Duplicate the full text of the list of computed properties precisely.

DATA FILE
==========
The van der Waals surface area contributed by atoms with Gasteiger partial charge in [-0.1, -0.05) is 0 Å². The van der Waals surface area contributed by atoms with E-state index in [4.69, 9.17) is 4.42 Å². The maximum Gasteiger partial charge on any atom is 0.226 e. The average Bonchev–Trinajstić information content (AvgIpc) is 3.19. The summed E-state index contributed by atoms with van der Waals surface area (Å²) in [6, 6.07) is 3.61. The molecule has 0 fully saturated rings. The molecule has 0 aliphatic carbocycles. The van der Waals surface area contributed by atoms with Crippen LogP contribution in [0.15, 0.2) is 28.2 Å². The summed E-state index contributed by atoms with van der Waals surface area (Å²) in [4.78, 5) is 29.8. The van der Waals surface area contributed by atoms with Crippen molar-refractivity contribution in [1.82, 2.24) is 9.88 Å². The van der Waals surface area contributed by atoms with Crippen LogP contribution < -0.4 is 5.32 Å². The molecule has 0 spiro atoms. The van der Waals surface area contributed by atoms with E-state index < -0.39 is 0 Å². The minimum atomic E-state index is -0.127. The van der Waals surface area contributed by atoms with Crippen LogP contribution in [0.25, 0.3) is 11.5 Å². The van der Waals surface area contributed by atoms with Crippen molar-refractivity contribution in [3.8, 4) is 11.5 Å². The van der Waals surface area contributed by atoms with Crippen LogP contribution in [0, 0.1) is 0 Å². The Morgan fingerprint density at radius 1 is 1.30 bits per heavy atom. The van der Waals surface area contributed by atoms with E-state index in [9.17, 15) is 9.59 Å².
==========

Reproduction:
The van der Waals surface area contributed by atoms with Gasteiger partial charge in [-0.1, -0.05) is 0 Å². The van der Waals surface area contributed by atoms with E-state index in [4.69, 9.17) is 4.42 Å². The maximum Gasteiger partial charge on any atom is 0.226 e. The average Bonchev–Trinajstić information content (AvgIpc) is 3.19. The summed E-state index contributed by atoms with van der Waals surface area (Å²) in [6, 6.07) is 3.61. The molecule has 0 fully saturated rings. The molecule has 0 aliphatic carbocycles. The van der Waals surface area contributed by atoms with Crippen LogP contribution in [0.15, 0.2) is 28.2 Å². The summed E-state index contributed by atoms with van der Waals surface area (Å²) in [4.78, 5) is 29.8. The van der Waals surface area contributed by atoms with Crippen molar-refractivity contribution in [1.82, 2.24) is 9.88 Å². The van der Waals surface area contributed by atoms with Crippen LogP contribution < -0.4 is 5.32 Å². The molecule has 0 spiro atoms. The van der Waals surface area contributed by atoms with E-state index < -0.39 is 0 Å². The minimum atomic E-state index is -0.127. The van der Waals surface area contributed by atoms with Crippen LogP contribution in [0.25, 0.3) is 11.5 Å². The van der Waals surface area contributed by atoms with Crippen molar-refractivity contribution in [3.8, 4) is 11.5 Å². The van der Waals surface area contributed by atoms with Crippen LogP contribution in [0, 0.1) is 0 Å². The Morgan fingerprint density at radius 1 is 1.30 bits per heavy atom. The van der Waals surface area contributed by atoms with E-state index in [9.17, 15) is 9.59 Å².